the Columbia and foretold eternal punishment.
And they collected the endless dues from the
people: money for the monthly ticket; money for
the quarterly ticket; money for the half-yearly
ticket; money for Holy Communion; money for
the minister’s journey to a conference; money to
build a church in some outlandish area or another; money for the minister’s bicycle. “We’re
poor, we have no money anymore,” people said.
But they brought something and laid it on the
table. And regularly the white superintendents
came to preach sermons. Every church except
the AME had a white minister as overseer. And
when they did come, the congregations turned
up in full force to listen to the white preacher.
The stewards and the church councillors were
more correct and officious than usual on such
days, keeping up a tight-jawed look of responsibility. Stout prayer women looked immaculate with their dazzling red blouses and white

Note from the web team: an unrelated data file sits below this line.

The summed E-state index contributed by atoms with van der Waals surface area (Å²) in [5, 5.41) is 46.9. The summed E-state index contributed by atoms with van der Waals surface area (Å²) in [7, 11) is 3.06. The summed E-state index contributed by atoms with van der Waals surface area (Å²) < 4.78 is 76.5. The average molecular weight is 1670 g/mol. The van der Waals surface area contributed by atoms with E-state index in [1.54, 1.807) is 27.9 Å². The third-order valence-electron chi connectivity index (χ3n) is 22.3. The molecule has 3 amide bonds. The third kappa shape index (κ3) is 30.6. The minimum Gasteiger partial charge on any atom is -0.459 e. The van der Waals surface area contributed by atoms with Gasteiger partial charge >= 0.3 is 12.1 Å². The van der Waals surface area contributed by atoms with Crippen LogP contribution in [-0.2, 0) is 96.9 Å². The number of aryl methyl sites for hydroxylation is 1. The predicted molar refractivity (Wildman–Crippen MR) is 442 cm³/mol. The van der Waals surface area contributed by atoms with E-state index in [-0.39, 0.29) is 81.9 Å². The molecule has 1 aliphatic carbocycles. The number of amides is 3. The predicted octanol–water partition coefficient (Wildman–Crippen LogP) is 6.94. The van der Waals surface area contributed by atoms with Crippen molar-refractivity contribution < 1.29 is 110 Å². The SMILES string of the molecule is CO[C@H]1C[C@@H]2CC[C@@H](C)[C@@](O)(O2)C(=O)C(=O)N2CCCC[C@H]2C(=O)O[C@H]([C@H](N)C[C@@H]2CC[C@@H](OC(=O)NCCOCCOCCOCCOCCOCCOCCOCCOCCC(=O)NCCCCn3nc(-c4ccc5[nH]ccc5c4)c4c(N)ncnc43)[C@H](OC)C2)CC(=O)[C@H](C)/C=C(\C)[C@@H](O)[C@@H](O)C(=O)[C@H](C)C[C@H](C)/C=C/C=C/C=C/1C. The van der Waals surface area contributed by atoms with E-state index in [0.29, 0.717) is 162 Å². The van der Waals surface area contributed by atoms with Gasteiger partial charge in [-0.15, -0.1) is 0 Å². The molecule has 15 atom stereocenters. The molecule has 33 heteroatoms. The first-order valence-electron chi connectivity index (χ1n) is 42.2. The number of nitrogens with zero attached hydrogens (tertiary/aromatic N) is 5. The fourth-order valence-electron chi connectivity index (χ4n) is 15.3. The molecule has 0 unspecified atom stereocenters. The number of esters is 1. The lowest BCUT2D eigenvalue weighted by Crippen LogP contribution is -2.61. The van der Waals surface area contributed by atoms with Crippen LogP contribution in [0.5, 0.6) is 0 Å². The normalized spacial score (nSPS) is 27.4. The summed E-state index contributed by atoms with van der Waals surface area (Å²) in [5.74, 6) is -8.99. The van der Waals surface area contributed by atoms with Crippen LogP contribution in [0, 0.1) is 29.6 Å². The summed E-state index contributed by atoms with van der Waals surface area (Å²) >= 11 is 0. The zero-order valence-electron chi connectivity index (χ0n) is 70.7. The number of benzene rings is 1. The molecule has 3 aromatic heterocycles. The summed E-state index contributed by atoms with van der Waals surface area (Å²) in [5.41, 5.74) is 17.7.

starched hats. But the dazzle of these colors
was toned down by the sleek, shining black
shawls they had on. How very much of birds the
women reminded me!
There was a surge of revival services in the
various churches. Grandmother herded us and
left my brother, sister, and me in the Methodist church hall, as our mother was Methodist
because my father was nominally one. Then
grandmother, Aunt Dora, and the rest of the
family went to the Lutheran Church because
my grandfather had been Lutheran. The night
of the eve of Good Friday, Lutheran women
sang from street to street, waking up their
church members, singing all the time. The music jolted us out of our sleep, and we rubbed
our eyes and sat up until the last chords of that
grave music could be heard faintly in the distance, and we slumped back into sleep.
From Down Second Avenue. Raised in rural South
Africa, Mphahlele came to Pretoria as an adolescent
and in 1946 published Man Must Live, his first book
of stories. He agitated against apartheid and left South
Africa in the late 1950s to live elsewhere in Africa and
later the United States, returning to South Africa in
1977. After his death in 2008, one scholar called him
“the father of modern black South African writing”
and a journalist wrote, “If Nelson Mandela is our
political star, Mphahlele was his literary equivalent.”
The Merry Fiddler (detail), by Gerrit van Honthorst, 1623.